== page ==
When Private Conversations Become Public

WHEN PRIVATE CONVERSATIONS BECOME PUBLIC

By: Victoria E. Paone, Esq.* 

Do you suspect that your ex-spouse has been recording your conversations with him or her? Are you worried about your soon-to-be ex-spouse recording your phone calls with your children?  Regardless, it is important to know the law and what it means for you should someone attempt to bring an audio recording of a conversation, to which you were a participant, into court.

New Jersey is a “one-party consent” state.  This means that if you are a party to a conversation yourself, you can record it without telling the other person. Likewise, if you are speaking with someone and that person is secretly recording your conversation without consulting you, this is also legal because the person recording you is providing their consent. However, a third party who bugs your phone and is not communicating with you cannot legally record your conversation without your consent or the consent of the person with whom you are conversing.

In addition, it is legal in New Jersey for a parent to tape record a child’s conversation with any person pursuant to the “vicarious consent” doctrine.  This doctrine stands for the proposition that as long as the parent “has a good faith reason” and is promoting the best interest of the child, he or she may consent on behalf of their child to the recording.  In D’Onofrio v. D’Onofrio, the case which established this doctrine, the New Jersey Superior Court, Appellate Division held that it was permissible for the father to tape record the conversations the children were having with his ex-wife based on “a good faith, objectively reasonable belief that they were being threatened, intimidated, and verbally abused by their mother, whom he suspected of trying to undermine their relationship with him.”

For those persons going through a divorce or communicating with an ex-spouse, it is very important to understand that any communication, whether it be phone calls or emails, might end up in front of the court.  It is safer to assume that you are always being monitored. Notwithstanding, no one knows how a judge might perceive the character of a spouse who attempts to bring secret recordings into court. The best course of action is to contact an attorney about the facts and circumstances of your case and inquire whether audio recording is appropriate for your divorce matter.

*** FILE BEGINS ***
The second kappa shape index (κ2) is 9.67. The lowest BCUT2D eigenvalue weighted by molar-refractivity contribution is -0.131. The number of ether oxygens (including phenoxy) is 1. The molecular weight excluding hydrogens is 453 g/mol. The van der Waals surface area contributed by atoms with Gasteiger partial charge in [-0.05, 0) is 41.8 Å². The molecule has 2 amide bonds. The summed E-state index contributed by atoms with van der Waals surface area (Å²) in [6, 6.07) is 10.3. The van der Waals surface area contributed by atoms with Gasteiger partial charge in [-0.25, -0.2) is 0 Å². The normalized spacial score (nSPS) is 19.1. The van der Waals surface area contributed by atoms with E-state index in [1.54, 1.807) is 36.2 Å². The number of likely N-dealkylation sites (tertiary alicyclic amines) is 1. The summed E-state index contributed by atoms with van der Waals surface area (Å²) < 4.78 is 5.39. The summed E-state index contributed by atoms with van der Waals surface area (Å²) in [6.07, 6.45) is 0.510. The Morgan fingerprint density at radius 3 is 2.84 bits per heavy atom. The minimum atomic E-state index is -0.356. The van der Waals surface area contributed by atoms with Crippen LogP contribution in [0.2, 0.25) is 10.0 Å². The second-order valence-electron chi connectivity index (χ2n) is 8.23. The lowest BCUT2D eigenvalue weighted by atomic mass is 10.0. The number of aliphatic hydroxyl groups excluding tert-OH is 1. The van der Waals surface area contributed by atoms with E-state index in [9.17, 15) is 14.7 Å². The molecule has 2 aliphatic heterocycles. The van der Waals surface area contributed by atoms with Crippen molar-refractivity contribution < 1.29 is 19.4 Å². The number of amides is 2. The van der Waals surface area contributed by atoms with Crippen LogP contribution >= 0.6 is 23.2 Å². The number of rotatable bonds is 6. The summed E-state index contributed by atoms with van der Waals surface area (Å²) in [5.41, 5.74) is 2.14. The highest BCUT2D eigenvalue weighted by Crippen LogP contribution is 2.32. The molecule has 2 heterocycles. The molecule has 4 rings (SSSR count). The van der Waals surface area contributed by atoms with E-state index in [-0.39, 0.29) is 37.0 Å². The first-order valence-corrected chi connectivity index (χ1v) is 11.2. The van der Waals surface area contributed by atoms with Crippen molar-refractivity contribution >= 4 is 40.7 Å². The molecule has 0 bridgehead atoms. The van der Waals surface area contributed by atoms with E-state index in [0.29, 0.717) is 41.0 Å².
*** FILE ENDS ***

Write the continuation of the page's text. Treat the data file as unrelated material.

* (Editor’s note: Victoria E. Paone, Esq. is an associate at the Law Offices of Paone, Zaleski & Murphy working out of the firm’s Red Bank office, located at 120 Maple Avenue. Victoria’s professional history includes clerking in Monmouth County for the Honorable Mara E. Zazzali-Hogan for both the Family part, Chancery Division and Civil Division for 2016-2017. She is currently a member of the New Jersey State Bar, Middlesex Bar Association, Monmouth Bar Association and Aldona E. Appleton Family Law Inn of Court. Victoria limits her practice to divorce, child support, child custody, equitable distribution, alimony, domestic violence, alimony, palimony and all other family law issues. Her monthly column, “Divorce Hotline,” will serve to inform readers as to family law news, advise as to the divorce process, comment on recently published family law cases and more. Paone, Zaleski & Murphy can be contacted at 732-750-9797.)